S. HUNTINGTON—A large apartment complex with 190 to 200 units is being planned for a parcel next to the North American Indian Center of Boston (NAICOB) on S. Huntington Avenue, according to a Letter of Intent filed with the Boston Redevelopment Authority (BRA) last week by Cedar Valley Development.
The multi-building development will include townhouses and apartment buildings of one-, two- and three-bedroom, high-end units targeted at graduate students and families, Cedar Valley Manager Anthony Nader told the Gazette. The project would also include ground-floor retail space.
“Renting to undergraduates would negatively affect our ability to rent to families,” Nader said.
Cedar Valley purchased the 1.1-acre parcel at 105A S. Huntington Ave. from the state in 2005, amid controversy. The site had been used by NAICOB since the 1970s.
Nader said he expects to rent the luxury apartments—which are planned to include granite countertops, stainless steel appliances and hardwood floors—at market levels, which, according to Nader, may mean $2,600 to $2,800 for a one-bedroom and $3,200 to $3,600 for a two-bedroom.
Nader said there are few three-bedroom units planned, so rents for those units have not yet been discussed. The project will also include affordable units, as required by city guidelines.
“I’m sure the development itself will be a substantial improvement to the community,” Nader said. “I really think that it will be received popularly. The pressure of lack of housing is causing the prices to go through the roof.”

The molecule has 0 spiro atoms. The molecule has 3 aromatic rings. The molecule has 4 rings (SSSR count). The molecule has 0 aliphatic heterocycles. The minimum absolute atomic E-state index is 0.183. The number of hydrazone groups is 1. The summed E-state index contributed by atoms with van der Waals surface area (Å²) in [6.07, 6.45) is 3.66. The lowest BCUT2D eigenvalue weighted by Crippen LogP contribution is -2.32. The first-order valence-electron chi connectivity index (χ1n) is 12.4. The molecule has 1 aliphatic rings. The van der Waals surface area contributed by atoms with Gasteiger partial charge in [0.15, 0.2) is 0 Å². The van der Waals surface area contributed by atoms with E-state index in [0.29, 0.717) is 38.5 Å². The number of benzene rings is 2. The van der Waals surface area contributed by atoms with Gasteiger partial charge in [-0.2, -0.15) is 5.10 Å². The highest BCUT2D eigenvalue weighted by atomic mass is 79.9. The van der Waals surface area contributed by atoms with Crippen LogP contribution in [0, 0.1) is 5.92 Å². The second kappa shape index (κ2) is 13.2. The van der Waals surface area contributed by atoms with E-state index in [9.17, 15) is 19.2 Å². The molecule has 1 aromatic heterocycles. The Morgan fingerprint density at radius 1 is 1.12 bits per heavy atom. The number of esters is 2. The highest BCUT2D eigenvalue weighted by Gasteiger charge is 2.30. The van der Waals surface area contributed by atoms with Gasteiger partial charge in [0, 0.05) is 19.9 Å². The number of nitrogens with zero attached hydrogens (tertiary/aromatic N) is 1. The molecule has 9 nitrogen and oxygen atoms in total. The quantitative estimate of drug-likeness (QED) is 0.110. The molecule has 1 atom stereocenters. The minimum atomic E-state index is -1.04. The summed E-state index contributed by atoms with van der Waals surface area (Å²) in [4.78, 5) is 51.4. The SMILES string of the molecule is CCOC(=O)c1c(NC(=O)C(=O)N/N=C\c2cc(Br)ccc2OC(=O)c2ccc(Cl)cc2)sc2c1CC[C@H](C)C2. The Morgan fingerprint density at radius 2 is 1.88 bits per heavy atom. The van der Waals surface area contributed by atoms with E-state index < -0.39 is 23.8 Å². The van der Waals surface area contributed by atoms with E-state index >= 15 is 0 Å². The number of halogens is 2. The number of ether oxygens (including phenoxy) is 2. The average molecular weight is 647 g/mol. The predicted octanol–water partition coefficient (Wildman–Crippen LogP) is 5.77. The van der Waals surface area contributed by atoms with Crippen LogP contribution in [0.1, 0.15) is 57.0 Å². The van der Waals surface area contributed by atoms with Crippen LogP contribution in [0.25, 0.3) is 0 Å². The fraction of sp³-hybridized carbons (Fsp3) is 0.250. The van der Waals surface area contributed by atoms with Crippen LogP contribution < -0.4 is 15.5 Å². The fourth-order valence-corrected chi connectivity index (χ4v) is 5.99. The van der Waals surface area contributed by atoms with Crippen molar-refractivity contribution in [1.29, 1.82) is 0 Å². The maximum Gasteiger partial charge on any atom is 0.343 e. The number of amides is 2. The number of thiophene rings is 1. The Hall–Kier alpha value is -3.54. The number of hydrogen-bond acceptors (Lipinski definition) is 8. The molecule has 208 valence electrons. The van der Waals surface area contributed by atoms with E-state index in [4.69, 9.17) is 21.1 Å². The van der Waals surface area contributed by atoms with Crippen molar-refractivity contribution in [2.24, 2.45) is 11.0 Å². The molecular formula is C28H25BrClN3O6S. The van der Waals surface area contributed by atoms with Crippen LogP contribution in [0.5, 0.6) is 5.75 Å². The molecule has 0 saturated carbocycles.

The complex is planned to include an on-site gym, underground garage and 24-hour security. While the exact number of parking spaces has not yet been decided, Nader is estimating that there will be fewer than one parking space per unit.
Most of the units are planned to have balconies facing Leverett Pond. Nader added that the development is aiming for LEED certification, which identifies a high standard of environmentally-conscious building techniques.
The project is still under development, Nader said, but added that it should be submitted to the BRA in the next two months.
The property lies in the Greenbelt Overlay District associated with the park, which would require Parks Commission review. It is currently a large, fenced-in field, surrounded by trees.
The state auctioned the land off in 2005 against the wishes of NAICOB and some in the neighborhood who wanted the future of the land to be determined by the community or kept under the control of NAICOB, not private developers. The auction price was $1.54 million.
The lot at 105A S. Huntington Ave. was where NAICOB held regional powwows, weddings and other large outside events. NAICOB has occupied the formerly abandoned youth detention facility for women at 105 S. Huntington Ave. since 1973 under a nominal dollar-a-year lease. It is currently in a 99-year lease with the state.
“It was always known that that piece of property was going to be sold and developed,” state Rep. Jeffrey Sánchez told the Gazette last week. “We’ve been able to work with [the developers] so that [NAICOB] is respected in the property.”
Sánchez was a vocal supporter of NAICOB during the controversy.
NAICOB serves 6,000 constituents from 40 North American nations a year with counseling, day care, health services and job training.
Gazette calls to NAICOB Executive Director Joanne Dunn were not returned by press time.